The use and meaning of Cycladic figurines

The standard female figures
  The meaning and function of Cycladic figurines is kind of an enigma. In the absence of written records, any interpretation has to be based exclusively upon archaeological finds and reasonable assumptions. Unfortunately, archaeological data is also insufficient due to the extensive looting of the Cycladic islands in the 1950s and 1960s, itself the result of the excessive value marble figurines acquired in the international art markets in that period. It has been estimated that out of approximately 1400 known figurines, only 40% has been recovered through systematic excavation.  
Even with such fragmentary data, however, it is clear that – leaving aside the unique case of Keros – the majority of Cycladic figurines come from graves. This has led many scholars to associate them with funerary rituals, although the theories proposed vary considerably.

The numerous standing female figurines have been variously interpreted as representations of the deceased, substitute concubines, servants, ancestors or even substitutes for human sacrifices. Other scholars focus on the transcendental character of the statuettes and the overwhelming bias of Cycladic art towards female representations and attempt to explain them as symbols of a mother-goddess, associated with fertility and rebirth, conductors of souls, apotropaic images, divine nurses or even worshipers; some of those sharing this view suggest that the primary use of the figurines may have been in shrines rather than graves (although evidence for specialized cult areas in the Early Bronze Age Cyclades is extremely limited). Approaches that negate the religious character of the figurines are also available, focusing on social dimensions (e.g. representations of females in the age of marriage) or trying to offer practical, though rather unlikely, explanations (figurines as toys).
Although each of those interpretations has been based on serious argumentation and may carry seeds of truth, there is a general consensus that that the nudity of the figurines and the emphatic rendering of the breast and the pubic triangle refer directly to the idea of fertility. This impression is reinforced by some examples with swollen abdomen, apparently indicating pregnancy, as well as figurines with creases on the belly, believed to symbolize post-partum wrinkles.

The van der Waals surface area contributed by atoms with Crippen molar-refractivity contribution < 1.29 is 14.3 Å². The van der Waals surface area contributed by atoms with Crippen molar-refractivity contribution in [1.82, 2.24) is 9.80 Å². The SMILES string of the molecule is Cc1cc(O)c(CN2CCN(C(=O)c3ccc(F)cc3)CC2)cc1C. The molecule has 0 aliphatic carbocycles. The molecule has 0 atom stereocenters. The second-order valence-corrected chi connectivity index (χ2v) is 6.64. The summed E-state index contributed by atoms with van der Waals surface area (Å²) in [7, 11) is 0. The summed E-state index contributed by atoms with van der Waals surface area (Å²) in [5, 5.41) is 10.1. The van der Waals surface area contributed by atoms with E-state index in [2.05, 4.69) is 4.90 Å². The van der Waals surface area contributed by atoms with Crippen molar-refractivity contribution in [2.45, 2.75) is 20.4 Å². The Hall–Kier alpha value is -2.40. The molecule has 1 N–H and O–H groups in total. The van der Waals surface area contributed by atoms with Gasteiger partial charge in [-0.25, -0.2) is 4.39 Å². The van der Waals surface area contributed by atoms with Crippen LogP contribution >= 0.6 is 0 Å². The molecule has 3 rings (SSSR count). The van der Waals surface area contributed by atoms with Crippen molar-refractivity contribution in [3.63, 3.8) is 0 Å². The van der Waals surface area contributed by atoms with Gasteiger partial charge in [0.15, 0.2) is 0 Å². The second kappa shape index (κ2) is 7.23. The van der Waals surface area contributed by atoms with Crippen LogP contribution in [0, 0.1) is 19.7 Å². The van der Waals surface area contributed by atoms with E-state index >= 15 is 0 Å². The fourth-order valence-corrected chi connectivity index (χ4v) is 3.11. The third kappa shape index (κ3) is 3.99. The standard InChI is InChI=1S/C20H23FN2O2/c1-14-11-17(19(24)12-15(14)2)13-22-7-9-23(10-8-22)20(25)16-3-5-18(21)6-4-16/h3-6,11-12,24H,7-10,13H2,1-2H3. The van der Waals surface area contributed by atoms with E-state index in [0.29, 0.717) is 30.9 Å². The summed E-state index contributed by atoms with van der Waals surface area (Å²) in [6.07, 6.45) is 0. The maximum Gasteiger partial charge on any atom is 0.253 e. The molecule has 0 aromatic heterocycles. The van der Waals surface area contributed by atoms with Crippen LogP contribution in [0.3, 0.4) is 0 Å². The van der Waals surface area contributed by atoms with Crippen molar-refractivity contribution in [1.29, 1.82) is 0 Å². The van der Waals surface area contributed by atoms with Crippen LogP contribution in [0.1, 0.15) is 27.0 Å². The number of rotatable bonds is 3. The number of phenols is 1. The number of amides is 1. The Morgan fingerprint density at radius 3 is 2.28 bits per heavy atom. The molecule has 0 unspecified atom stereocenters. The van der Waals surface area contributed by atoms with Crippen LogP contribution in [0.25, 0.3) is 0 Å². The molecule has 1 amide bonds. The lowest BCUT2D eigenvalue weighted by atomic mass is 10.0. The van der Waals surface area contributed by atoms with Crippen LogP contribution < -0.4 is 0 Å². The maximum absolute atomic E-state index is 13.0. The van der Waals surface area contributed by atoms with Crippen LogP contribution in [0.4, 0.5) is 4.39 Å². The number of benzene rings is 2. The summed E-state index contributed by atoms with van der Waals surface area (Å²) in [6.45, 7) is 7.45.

Fertility was a central theme in the religions of ancient Mediterranean and Near Eastern people, invariably associated with female divinities, and there is no reason to doubt that this would be the case for Cycladic islanders too. Whether Cycladic female figurines were meant as representations of such a divinity cannot be ascertained. However, the extreme conservatism observed in their typology (produced in the same standardized form for more than five centuries) supports the hypothesis of a ritual function. The characteristic posture with the folded arms recalls comparable groups of statuettes of religious nature from other eastern Mediterranean cultures (Syria, Palestine, Cyprus, etc.) and may have been a widely accepted symbolic type of divine representation. The idea of a worshipper in a gesture of veneration is a possible interpretative alternative but fails to account for the nearly total absence of male statuettes in this characteristic position. Therefore, the view of a female deity of fertility remains the most plausible explanation.
Unusual types and features
  This, however, does not suffice to explain the full meaning and the function of Cycladic figurines. Several questions remain open: What was the precise relation of fertility to funerary rituals? Why do we find figurines only in a small number of graves, usually (but not always) the wealthier ones? How do we explain the discovery of figurines in settlements and other non-funerary contexts (e.g. in Keros )? What was the meaning of the few male figurines and groups of figures? What was the function of the rare life-size female statues, that were too large for an Early Cycladic grave? What was the role of painted decoration on the face and body of several figurines?

It is only further research that may provide satisfactory answers to these questions. The available data allows only for some general remarks. On one hand, the marked standardization and conservatism of Cycladic figurines (especially the type of nude standing female) makes it likely that they functioned as major religious symbols. On the other hand, the diversity we observe in such features as size, decoration and context of use as well as the very existence other figurine types reflects a considerable degree of differentiation in their production, availability and utilization. This differentiation may relate both to ritual issues (e.g. the need for figurines of particular type, size or decoration for each ritual) and social factors (the availability of marble figurines, their size and decoration as reflecting social properties such as the age, lineage and the status of the owner).

The more we study Cycladic figurines, the more we understand that their function was much more sophisticated than previously thought. Despite the stylistic uniformity, they are found in a variety of contexts in association with different types of objects, while their distribution in cemeteries and settlements is very uneven. Careful examination of material from systematic excavations may reveal important information about their use and help us understand better their meaning. Moreover, it will probably demonstrate that they form part of a complex phenomenon of ritual action and social behaviour that cannot afford a single or simplistic model of interpretation.